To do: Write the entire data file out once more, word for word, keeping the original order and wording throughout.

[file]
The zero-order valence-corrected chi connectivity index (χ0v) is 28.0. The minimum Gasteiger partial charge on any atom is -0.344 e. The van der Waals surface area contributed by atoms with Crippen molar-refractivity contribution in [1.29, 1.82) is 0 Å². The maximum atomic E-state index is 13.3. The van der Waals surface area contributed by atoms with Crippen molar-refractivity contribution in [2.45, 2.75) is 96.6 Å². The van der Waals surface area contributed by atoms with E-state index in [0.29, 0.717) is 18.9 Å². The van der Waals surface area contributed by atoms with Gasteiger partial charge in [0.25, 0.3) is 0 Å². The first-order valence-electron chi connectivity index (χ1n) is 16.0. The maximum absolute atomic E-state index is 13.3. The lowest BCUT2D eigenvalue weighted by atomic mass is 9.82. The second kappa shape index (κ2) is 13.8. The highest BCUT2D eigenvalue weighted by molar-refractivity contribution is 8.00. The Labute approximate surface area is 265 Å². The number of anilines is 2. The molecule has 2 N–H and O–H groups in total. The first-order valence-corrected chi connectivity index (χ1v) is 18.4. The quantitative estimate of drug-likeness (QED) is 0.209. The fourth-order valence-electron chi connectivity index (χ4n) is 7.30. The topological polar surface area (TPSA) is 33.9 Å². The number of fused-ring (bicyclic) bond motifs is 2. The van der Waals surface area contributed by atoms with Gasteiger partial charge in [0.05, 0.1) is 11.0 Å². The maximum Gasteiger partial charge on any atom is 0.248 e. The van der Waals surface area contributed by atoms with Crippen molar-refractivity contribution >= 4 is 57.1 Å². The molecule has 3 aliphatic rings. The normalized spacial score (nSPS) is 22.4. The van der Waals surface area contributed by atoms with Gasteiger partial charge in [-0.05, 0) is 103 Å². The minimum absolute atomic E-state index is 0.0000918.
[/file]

The zero-order valence-corrected chi connectivity index (χ0v) is 28.0. The minimum Gasteiger partial charge on any atom is -0.344 e. The van der Waals surface area contributed by atoms with Crippen molar-refractivity contribution in [1.29, 1.82) is 0 Å². The maximum atomic E-state index is 13.3. The van der Waals surface area contributed by atoms with Crippen molar-refractivity contribution in [2.45, 2.75) is 96.6 Å². The van der Waals surface area contributed by atoms with E-state index in [0.29, 0.717) is 18.9 Å². The van der Waals surface area contributed by atoms with Gasteiger partial charge in [0.25, 0.3) is 0 Å². The first-order valence-electron chi connectivity index (χ1n) is 16.0. The maximum absolute atomic E-state index is 13.3. The lowest BCUT2D eigenvalue weighted by atomic mass is 9.82. The second kappa shape index (κ2) is 13.8. The highest BCUT2D eigenvalue weighted by molar-refractivity contribution is 8.00. The Labute approximate surface area is 265 Å². The number of anilines is 2. The molecule has 2 N–H and O–H groups in total. The first-order valence-corrected chi connectivity index (χ1v) is 18.4. The quantitative estimate of drug-likeness (QED) is 0.209. The fourth-order valence-electron chi connectivity index (χ4n) is 7.30. The topological polar surface area (TPSA) is 33.9 Å². The number of fused-ring (bicyclic) bond motifs is 2. The van der Waals surface area contributed by atoms with Gasteiger partial charge in [0.05, 0.1) is 11.0 Å². The maximum Gasteiger partial charge on any atom is 0.248 e. The van der Waals surface area contributed by atoms with Crippen molar-refractivity contribution >= 4 is 57.1 Å². The molecule has 3 aliphatic rings. The normalized spacial score (nSPS) is 22.4. The van der Waals surface area contributed by atoms with Gasteiger partial charge in [-0.05, 0) is 103 Å². The minimum absolute atomic E-state index is 0.0000918.